Miss A Columnist

Emily Meier is a recent transplant to Charleston. It became clear to her a few years ago that Charleston, with it’s amazing people, culture, and proximity to the water, had her by the heart. She realized this on the way back to Michigan after a visit with friends and she started to cry. She just didn’t want to leave Charleston. The lady at the airport gift shop thought she was crying about leaving a guy. When Emily realized she was crying about leaving a place, she knew she’d be back. A graduate of Denison University she also holds an MFA from Bennington. Currently, she teaches college English (writing and literature) and works as a freelance editor helping potential MBA and law school candidates prepare their essays. With friends and family all over the states, Emily enjoys traveling and is always up for a trip in support of a cause.

Recap: The Charleston Cup

After an eight year hiatus, The Charleston Cup has returned for its 18th running. On November 13th, the horses and jockeys returned to The Plantation at Stono Ferry, under a perfectly blue Charleston sky. Tents went up, food and drinks were laid out, stylish garb including derby worthy hats were donned as the crowd cheered the return of this great event.

Sanctioned by The National Steeplechase Association, the Cup has become one of the premier sporting events in the Carolina Lowcountry, offering spectators the opportunity to experience live horse racing at its finest.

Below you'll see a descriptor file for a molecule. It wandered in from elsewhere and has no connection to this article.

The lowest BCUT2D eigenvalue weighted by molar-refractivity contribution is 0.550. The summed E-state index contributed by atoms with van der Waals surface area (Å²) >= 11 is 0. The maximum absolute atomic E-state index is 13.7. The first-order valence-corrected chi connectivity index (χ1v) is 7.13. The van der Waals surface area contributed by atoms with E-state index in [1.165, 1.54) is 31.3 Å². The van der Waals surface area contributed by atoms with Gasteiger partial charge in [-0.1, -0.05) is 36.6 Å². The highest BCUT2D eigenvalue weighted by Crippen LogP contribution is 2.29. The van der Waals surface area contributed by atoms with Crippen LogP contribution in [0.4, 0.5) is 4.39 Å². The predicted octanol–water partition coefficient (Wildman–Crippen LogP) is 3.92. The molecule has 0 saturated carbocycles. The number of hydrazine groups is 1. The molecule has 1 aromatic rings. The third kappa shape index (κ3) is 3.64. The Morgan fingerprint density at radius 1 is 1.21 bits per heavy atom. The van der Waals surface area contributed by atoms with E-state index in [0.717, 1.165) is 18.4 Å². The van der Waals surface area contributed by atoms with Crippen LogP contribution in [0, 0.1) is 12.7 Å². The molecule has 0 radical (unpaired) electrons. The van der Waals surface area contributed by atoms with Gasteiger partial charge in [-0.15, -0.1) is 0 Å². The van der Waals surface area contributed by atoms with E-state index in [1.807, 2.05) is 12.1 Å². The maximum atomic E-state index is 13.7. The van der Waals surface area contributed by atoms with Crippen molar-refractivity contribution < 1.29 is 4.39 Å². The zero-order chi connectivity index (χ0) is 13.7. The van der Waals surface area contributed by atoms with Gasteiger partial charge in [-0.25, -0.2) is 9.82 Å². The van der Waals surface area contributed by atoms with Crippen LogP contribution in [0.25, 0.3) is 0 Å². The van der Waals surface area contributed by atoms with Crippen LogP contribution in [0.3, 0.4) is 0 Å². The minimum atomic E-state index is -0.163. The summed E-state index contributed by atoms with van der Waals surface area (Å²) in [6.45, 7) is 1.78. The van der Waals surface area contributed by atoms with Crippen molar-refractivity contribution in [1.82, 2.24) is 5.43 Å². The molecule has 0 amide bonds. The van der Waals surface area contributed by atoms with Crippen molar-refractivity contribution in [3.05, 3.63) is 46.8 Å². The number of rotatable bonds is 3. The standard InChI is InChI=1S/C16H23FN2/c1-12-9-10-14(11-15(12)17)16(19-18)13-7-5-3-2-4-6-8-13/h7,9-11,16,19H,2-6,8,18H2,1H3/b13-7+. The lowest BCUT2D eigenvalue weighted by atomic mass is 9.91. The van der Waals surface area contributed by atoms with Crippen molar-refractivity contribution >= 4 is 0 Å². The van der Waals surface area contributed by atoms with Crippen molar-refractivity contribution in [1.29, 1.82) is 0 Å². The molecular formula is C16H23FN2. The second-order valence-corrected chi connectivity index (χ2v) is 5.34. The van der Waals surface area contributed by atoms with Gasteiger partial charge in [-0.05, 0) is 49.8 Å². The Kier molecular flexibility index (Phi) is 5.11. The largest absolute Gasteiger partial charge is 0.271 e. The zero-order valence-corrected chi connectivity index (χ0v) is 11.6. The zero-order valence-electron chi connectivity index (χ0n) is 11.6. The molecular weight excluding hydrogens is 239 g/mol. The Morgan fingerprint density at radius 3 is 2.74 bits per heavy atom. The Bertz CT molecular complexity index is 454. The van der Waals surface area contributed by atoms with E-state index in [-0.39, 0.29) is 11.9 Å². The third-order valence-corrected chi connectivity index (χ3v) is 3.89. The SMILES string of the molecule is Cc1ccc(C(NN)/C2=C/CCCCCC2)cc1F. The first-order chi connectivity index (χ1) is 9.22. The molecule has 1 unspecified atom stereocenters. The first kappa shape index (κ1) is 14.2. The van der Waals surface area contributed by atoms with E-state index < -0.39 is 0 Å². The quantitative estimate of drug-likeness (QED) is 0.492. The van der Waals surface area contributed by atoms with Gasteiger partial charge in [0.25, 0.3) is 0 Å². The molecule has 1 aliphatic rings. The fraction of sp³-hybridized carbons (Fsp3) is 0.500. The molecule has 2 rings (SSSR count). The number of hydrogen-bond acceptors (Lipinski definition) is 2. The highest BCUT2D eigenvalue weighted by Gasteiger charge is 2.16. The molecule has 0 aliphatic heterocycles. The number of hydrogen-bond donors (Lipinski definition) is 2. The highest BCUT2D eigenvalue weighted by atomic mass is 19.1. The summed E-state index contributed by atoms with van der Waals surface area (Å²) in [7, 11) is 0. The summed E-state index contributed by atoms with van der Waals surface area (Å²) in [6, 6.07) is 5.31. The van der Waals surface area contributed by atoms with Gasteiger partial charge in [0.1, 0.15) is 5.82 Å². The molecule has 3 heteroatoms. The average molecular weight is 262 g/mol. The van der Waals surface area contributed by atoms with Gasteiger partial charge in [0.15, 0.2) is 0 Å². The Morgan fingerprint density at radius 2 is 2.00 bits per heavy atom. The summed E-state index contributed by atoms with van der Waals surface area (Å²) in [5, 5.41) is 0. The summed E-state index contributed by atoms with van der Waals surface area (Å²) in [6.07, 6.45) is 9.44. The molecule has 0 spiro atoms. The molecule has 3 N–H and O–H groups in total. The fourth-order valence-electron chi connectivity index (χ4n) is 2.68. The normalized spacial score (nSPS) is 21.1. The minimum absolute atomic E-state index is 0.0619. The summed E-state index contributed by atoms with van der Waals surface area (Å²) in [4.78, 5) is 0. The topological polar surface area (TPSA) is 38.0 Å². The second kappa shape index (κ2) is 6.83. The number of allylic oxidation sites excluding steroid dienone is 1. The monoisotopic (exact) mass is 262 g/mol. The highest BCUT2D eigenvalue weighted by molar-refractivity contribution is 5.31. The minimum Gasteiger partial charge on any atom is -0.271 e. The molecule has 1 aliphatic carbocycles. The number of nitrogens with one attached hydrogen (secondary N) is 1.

Founded by the South Carolina Jockey Club, the Charleston Cup is much more than just a horse race. The Cup was the social event of the season and now, upon its return, has again proven to be a must attend event! You don’t have to be a “horse person” to enjoy all the Charleston Cup has to offer. The race weekend kicks off with the elegant black-tie Race Ball. Live music, fabulous food and a special race preview combine to make this gala party an essential element in the total Cup experience.

Photo Credit: The Charleston Cup

On Sunday morning the nation’s top riders, trainers, and owners competed for purses totaling $50,000. Over 16,000 spectators enjoyed a full day at the races with exciting steeplechase and flat races.  A vendor village (including Halls Chophouse and Freshberry yogurt) and tailgating were in full swing by the time the paddock call rolled around at 12:00 noon.

Photo Credit: The Charleston Cup

A steeplechase race differs from a flat race in many ways. Flat racing is exciting in that it has a great deal of speed while a steeplechase takes that speed and combines it with the danger of jumping. The thoroughbreds that run in steeplechase races are three years of age or older and have been trained specifically for ‘chasing.’ Additionally, the jockeys are typically larger than ones that would participate in a flat race. The extra height is necessary in order to have a better hold on the horse while soaring over the jumps.

Whether you are entertaining clients in a private corporate tent, relaxing with friends in a reserved parking space, or just spreading a blanket out for a picnic with a view, the Charleston Cup provides one and all with the ingredients for a fun-filled weekend. See you next year!

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